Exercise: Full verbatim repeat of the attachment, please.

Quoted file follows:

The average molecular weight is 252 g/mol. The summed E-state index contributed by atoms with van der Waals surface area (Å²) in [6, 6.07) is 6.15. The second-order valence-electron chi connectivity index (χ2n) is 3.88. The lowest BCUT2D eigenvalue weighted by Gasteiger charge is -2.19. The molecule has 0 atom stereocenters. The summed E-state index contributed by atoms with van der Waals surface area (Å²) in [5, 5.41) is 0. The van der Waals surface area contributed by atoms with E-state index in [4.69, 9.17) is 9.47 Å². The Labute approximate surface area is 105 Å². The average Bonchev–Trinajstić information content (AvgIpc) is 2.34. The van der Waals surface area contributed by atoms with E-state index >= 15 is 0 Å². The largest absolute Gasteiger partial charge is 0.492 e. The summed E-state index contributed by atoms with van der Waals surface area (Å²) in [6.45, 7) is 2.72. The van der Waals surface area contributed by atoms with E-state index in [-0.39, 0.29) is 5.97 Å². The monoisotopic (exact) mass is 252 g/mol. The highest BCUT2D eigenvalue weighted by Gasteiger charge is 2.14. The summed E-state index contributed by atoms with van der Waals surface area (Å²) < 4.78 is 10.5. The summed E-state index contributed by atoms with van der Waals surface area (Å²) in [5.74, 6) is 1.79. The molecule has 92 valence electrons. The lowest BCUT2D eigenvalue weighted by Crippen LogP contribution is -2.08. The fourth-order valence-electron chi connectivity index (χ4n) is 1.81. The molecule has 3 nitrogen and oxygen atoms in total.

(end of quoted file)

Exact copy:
The average molecular weight is 252 g/mol. The summed E-state index contributed by atoms with van der Waals surface area (Å²) in [6, 6.07) is 6.15. The second-order valence-electron chi connectivity index (χ2n) is 3.88. The lowest BCUT2D eigenvalue weighted by Gasteiger charge is -2.19. The molecule has 0 atom stereocenters. The summed E-state index contributed by atoms with van der Waals surface area (Å²) in [5, 5.41) is 0. The van der Waals surface area contributed by atoms with E-state index in [4.69, 9.17) is 9.47 Å². The Labute approximate surface area is 105 Å². The average Bonchev–Trinajstić information content (AvgIpc) is 2.34. The van der Waals surface area contributed by atoms with E-state index >= 15 is 0 Å². The largest absolute Gasteiger partial charge is 0.492 e. The summed E-state index contributed by atoms with van der Waals surface area (Å²) in [6.45, 7) is 2.72. The van der Waals surface area contributed by atoms with E-state index in [-0.39, 0.29) is 5.97 Å². The monoisotopic (exact) mass is 252 g/mol. The highest BCUT2D eigenvalue weighted by Gasteiger charge is 2.14. The summed E-state index contributed by atoms with van der Waals surface area (Å²) < 4.78 is 10.5. The summed E-state index contributed by atoms with van der Waals surface area (Å²) in [5.74, 6) is 1.79. The molecule has 92 valence electrons. The lowest BCUT2D eigenvalue weighted by Crippen LogP contribution is -2.08. The fourth-order valence-electron chi connectivity index (χ4n) is 1.81. The molecule has 3 nitrogen and oxygen atoms in total.